The Hoosac Tunnel and the Demise of the Railroad Age
248 Pages / 6.00 x 9.00 x 0.94 in / 22 halftones, 1 line drawing, 2 maps
- Hardcover /
- 9780807173572 /
- Published: October 2020
- eBook /
- 9780807174081 /
- Published: October 2020
The Hoosac railroad tunnel in the mountains of northwestern Massachusetts was a nineteenth-century engineering and construction marvel, on par with the Brooklyn Bridge, Transcontinental Railroad, and Erie Canal. The longest tunnel in the Western Hemisphere at the time (4.75 miles), it took nearly twenty-five years (1851‒1875), almost two hundred casualties, and tens of millions of dollars to build. Yet it failed to deliver on its grandiose promise of economic renewal for the commonwealth, and thus is little known today. Andrew R. Black’s Buried Dreams refreshes public memory of the project, explaining how a plan of such magnitude and cost came to be in the first place, what forces sustained its completion, and the factors that inhibited its success.
Black digs into the special case of Massachusetts, a state disadvantaged by nature and forced repeatedly to reinvent itself to succeed economically. The Hoosac Tunnel was just one of the state’s efforts in this cycle of decline and rejuvenation, though certainly the strangest. Black also explores the intense rivalry among Eastern Seaboard states for the spoils of western expansion in the post‒Erie Canal period. His study interweaves the lure of the West, the competition between Massachusetts and archrival New York, the railroad boom and collapse, and the shifting ground of state and national politics. The psychic makeup of Americans before and after the Civil War heavily influenced public perceptions of the tunnel; by the time it was finished, Black contends, the indomitable triumphalism that had given birth to the Hoosac had faded to skepticism and cynicism. Anticipated economic benefits never arrived, and Massachusetts eventually sold the tunnel for only a fraction of its cost to a private railroad company.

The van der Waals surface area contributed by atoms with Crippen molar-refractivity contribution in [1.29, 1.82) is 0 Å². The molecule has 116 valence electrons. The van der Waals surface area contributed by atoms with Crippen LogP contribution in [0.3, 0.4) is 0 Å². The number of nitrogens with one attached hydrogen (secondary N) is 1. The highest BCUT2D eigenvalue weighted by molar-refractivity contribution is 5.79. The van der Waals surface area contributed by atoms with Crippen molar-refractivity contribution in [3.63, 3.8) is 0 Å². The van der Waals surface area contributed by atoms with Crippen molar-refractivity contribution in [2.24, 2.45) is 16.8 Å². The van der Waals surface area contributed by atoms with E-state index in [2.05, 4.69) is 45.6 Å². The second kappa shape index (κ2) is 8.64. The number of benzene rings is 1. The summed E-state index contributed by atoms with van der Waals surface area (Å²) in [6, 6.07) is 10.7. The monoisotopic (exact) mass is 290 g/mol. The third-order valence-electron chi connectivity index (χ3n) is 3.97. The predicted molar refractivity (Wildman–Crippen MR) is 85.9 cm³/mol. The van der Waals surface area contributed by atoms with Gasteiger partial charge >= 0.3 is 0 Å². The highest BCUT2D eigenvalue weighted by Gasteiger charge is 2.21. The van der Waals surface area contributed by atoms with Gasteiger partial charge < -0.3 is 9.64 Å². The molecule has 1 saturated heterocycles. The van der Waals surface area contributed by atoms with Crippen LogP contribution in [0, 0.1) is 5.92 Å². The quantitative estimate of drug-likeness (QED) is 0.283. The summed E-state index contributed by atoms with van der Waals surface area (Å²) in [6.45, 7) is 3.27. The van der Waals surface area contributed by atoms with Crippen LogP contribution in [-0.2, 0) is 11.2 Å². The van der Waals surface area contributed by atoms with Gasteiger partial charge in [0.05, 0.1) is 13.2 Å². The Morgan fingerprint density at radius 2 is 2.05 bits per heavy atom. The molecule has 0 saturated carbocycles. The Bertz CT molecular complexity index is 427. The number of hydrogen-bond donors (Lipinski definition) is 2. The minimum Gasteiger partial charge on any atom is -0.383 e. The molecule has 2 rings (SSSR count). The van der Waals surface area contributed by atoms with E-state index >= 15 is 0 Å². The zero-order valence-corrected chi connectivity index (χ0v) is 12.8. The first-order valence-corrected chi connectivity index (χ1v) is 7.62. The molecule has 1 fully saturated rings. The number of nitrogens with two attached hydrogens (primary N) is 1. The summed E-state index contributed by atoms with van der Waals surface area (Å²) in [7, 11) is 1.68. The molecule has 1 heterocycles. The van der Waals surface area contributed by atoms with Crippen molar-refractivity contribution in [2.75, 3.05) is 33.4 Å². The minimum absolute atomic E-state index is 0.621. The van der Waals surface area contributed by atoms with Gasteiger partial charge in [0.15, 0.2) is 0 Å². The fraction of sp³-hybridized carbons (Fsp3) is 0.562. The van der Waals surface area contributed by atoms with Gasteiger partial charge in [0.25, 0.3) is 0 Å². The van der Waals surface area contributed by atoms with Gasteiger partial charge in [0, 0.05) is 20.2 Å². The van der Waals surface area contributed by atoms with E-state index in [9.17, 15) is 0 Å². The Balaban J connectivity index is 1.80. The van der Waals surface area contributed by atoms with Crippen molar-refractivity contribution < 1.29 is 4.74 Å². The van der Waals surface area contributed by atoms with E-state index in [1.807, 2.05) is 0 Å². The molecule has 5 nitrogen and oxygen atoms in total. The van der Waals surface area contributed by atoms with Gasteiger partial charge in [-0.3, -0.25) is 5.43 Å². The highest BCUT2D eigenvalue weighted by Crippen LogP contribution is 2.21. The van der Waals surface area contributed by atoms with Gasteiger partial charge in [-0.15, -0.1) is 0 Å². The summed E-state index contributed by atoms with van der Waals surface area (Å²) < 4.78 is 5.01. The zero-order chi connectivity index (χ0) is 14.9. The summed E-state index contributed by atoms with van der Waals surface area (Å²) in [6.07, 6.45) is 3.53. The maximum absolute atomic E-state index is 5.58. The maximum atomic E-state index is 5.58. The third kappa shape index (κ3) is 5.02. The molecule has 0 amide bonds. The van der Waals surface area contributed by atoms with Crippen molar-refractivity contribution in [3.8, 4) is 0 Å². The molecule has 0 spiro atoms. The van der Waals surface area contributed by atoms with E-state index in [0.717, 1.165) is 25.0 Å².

Buried Dreams tells a story of America’s reckoning with the perils of impractical idealism, the limits of technology to bend nature to its will, and grand endeavors untempered by humility.
This beautifully written book is social history at its best. By focusing on the trials and tribulations of an overambitious project that went awry, Andrew Black is also telling a much wider story that will resonate with similar ones across America. It is an example of how technological progress does not always realize the ambitions of its promoters and how big projects are not always the best solution to problems, something with which Massachusetts people will be particularly familiar. ~Christian Wolmar, author of "The Great Railroad Revolution: The History of Trains in America"
History is about digging for connections, a job usually understood metaphorically, but in the case of Black’s account of the Hoosac Tunnel, a perfectly literal statement. His dramatic story of ‘The Great Bore,’ beautifully and painstakingly delivered, encompasses engineering genius, fatal miscalculation, and financial depletion in the railroad age. In a deeper sense, it’s a nineteenth-century morality tale of an almost operatic character. This highly readable book gives life to a world of dangerous enterprise, capturing the extended birth pangs of American modernity. ~Andrew Burstein, author of "The Original Knickerbocker: The Life of Washington Irving"